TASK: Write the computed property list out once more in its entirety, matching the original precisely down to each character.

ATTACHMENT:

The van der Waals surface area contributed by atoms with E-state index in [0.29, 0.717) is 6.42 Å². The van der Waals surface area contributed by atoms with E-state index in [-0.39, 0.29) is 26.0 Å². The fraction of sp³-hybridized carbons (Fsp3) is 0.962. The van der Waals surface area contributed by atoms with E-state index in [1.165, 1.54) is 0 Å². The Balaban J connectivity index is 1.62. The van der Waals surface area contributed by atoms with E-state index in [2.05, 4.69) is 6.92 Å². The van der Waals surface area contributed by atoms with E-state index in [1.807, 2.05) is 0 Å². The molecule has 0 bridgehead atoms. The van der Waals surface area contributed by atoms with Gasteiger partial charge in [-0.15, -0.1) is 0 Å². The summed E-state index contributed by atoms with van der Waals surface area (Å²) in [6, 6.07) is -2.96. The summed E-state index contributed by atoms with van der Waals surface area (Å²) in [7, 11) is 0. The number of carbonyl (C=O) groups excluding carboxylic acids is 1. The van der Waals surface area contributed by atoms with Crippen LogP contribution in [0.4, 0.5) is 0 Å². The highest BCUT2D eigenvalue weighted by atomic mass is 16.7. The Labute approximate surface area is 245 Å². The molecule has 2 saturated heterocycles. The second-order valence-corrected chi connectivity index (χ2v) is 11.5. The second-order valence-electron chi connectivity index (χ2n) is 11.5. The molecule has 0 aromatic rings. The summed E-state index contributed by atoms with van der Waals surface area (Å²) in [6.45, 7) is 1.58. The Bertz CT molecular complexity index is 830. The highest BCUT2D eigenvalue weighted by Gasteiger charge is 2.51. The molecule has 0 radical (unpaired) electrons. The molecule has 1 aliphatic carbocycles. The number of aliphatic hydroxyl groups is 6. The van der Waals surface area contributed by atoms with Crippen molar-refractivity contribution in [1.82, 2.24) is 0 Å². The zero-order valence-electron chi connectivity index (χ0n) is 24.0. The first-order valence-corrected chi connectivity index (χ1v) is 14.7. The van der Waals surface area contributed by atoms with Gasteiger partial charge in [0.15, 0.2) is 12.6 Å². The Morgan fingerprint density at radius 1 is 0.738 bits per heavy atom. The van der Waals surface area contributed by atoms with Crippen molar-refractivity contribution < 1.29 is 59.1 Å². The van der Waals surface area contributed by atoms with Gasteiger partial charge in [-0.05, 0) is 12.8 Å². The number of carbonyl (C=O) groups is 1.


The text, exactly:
The van der Waals surface area contributed by atoms with E-state index in [0.29, 0.717) is 6.42 Å². The van der Waals surface area contributed by atoms with E-state index in [-0.39, 0.29) is 26.0 Å². The fraction of sp³-hybridized carbons (Fsp3) is 0.962. The van der Waals surface area contributed by atoms with E-state index in [1.165, 1.54) is 0 Å². The Balaban J connectivity index is 1.62. The van der Waals surface area contributed by atoms with E-state index in [2.05, 4.69) is 6.92 Å². The van der Waals surface area contributed by atoms with E-state index in [1.807, 2.05) is 0 Å². The molecule has 0 bridgehead atoms. The van der Waals surface area contributed by atoms with Gasteiger partial charge in [-0.15, -0.1) is 0 Å². The summed E-state index contributed by atoms with van der Waals surface area (Å²) in [6, 6.07) is -2.96. The summed E-state index contributed by atoms with van der Waals surface area (Å²) in [7, 11) is 0. The number of carbonyl (C=O) groups excluding carboxylic acids is 1. The van der Waals surface area contributed by atoms with Crippen LogP contribution in [0.4, 0.5) is 0 Å². The highest BCUT2D eigenvalue weighted by atomic mass is 16.7. The Labute approximate surface area is 245 Å². The molecule has 2 saturated heterocycles. The second-order valence-corrected chi connectivity index (χ2v) is 11.5. The second-order valence-electron chi connectivity index (χ2n) is 11.5. The molecule has 0 aromatic rings. The summed E-state index contributed by atoms with van der Waals surface area (Å²) in [6.45, 7) is 1.58. The Bertz CT molecular complexity index is 830. The highest BCUT2D eigenvalue weighted by Gasteiger charge is 2.51. The molecule has 0 radical (unpaired) electrons. The molecule has 1 aliphatic carbocycles. The number of aliphatic hydroxyl groups is 6. The van der Waals surface area contributed by atoms with Crippen molar-refractivity contribution in [1.82, 2.24) is 0 Å². The zero-order valence-electron chi connectivity index (χ0n) is 24.0. The first-order valence-corrected chi connectivity index (χ1v) is 14.7. The van der Waals surface area contributed by atoms with Gasteiger partial charge in [0.15, 0.2) is 12.6 Å². The Morgan fingerprint density at radius 1 is 0.738 bits per heavy atom. The van der Waals surface area contributed by atoms with Crippen molar-refractivity contribution < 1.29 is 59.1 Å². The van der Waals surface area contributed by atoms with Gasteiger partial charge in [-0.05, 0) is 12.8 Å². The number of carbonyl (C=O) groups is 1.